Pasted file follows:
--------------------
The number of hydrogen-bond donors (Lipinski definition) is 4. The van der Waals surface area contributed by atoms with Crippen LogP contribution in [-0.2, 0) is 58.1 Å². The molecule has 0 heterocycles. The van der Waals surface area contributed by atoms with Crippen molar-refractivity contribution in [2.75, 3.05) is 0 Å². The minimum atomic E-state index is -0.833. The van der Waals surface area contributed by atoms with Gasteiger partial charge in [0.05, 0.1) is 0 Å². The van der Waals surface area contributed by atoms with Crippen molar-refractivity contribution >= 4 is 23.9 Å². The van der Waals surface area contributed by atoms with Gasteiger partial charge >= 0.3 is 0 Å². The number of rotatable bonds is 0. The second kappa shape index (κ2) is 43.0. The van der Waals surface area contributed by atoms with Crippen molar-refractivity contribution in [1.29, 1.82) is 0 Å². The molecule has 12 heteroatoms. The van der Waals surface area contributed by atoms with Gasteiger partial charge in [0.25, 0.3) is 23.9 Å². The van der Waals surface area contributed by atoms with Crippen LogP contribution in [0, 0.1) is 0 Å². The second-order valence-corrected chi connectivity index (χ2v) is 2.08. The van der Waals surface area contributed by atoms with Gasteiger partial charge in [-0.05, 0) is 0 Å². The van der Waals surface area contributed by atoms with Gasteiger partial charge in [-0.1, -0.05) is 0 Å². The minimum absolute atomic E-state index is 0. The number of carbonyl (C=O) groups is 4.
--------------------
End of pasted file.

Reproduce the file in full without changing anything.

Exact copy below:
The number of hydrogen-bond donors (Lipinski definition) is 4. The van der Waals surface area contributed by atoms with Crippen LogP contribution in [-0.2, 0) is 58.1 Å². The molecule has 0 heterocycles. The van der Waals surface area contributed by atoms with Crippen molar-refractivity contribution in [2.75, 3.05) is 0 Å². The minimum atomic E-state index is -0.833. The van der Waals surface area contributed by atoms with Gasteiger partial charge in [0.05, 0.1) is 0 Å². The van der Waals surface area contributed by atoms with Crippen molar-refractivity contribution >= 4 is 23.9 Å². The van der Waals surface area contributed by atoms with Gasteiger partial charge >= 0.3 is 0 Å². The number of rotatable bonds is 0. The second kappa shape index (κ2) is 43.0. The van der Waals surface area contributed by atoms with Crippen molar-refractivity contribution in [1.29, 1.82) is 0 Å². The molecule has 12 heteroatoms. The van der Waals surface area contributed by atoms with Gasteiger partial charge in [0.25, 0.3) is 23.9 Å². The van der Waals surface area contributed by atoms with Crippen LogP contribution in [0, 0.1) is 0 Å². The second-order valence-corrected chi connectivity index (χ2v) is 2.08. The van der Waals surface area contributed by atoms with Gasteiger partial charge in [-0.05, 0) is 0 Å². The van der Waals surface area contributed by atoms with Gasteiger partial charge in [-0.1, -0.05) is 0 Å². The minimum absolute atomic E-state index is 0. The number of carbonyl (C=O) groups is 4.